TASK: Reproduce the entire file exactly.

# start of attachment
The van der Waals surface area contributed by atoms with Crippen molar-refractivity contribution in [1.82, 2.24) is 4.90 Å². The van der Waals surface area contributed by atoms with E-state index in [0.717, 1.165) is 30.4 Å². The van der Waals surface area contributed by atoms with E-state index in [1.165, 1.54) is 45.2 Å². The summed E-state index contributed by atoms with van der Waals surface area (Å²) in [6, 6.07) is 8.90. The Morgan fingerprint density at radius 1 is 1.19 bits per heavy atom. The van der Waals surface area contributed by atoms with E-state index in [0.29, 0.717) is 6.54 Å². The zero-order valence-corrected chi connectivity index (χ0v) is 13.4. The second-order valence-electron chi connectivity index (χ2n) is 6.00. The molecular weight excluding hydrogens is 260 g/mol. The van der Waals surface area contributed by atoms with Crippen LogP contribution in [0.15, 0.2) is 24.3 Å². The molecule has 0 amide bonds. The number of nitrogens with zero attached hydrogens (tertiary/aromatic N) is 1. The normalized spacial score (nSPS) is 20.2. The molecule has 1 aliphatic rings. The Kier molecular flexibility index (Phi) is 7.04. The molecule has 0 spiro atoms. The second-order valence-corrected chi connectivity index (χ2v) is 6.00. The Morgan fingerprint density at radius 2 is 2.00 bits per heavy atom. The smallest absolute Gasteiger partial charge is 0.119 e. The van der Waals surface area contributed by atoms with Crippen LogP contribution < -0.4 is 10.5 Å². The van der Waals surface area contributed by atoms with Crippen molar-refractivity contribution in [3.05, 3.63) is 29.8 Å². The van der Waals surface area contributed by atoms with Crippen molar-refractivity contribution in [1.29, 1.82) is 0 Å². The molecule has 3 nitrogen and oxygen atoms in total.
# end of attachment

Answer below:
The van der Waals surface area contributed by atoms with Crippen molar-refractivity contribution in [1.82, 2.24) is 4.90 Å². The van der Waals surface area contributed by atoms with E-state index in [0.717, 1.165) is 30.4 Å². The van der Waals surface area contributed by atoms with E-state index in [1.165, 1.54) is 45.2 Å². The summed E-state index contributed by atoms with van der Waals surface area (Å²) in [6, 6.07) is 8.90. The Morgan fingerprint density at radius 1 is 1.19 bits per heavy atom. The van der Waals surface area contributed by atoms with E-state index in [0.29, 0.717) is 6.54 Å². The zero-order valence-corrected chi connectivity index (χ0v) is 13.4. The second-order valence-electron chi connectivity index (χ2n) is 6.00. The molecular weight excluding hydrogens is 260 g/mol. The van der Waals surface area contributed by atoms with Crippen LogP contribution in [0.15, 0.2) is 24.3 Å². The molecule has 0 amide bonds. The number of nitrogens with zero attached hydrogens (tertiary/aromatic N) is 1. The normalized spacial score (nSPS) is 20.2. The molecule has 1 aliphatic rings. The Kier molecular flexibility index (Phi) is 7.04. The molecule has 0 spiro atoms. The second-order valence-corrected chi connectivity index (χ2v) is 6.00. The Morgan fingerprint density at radius 2 is 2.00 bits per heavy atom. The smallest absolute Gasteiger partial charge is 0.119 e. The van der Waals surface area contributed by atoms with Crippen LogP contribution < -0.4 is 10.5 Å². The van der Waals surface area contributed by atoms with Crippen molar-refractivity contribution in [3.05, 3.63) is 29.8 Å². The van der Waals surface area contributed by atoms with Crippen molar-refractivity contribution in [1.29, 1.82) is 0 Å². The molecule has 3 nitrogen and oxygen atoms in total.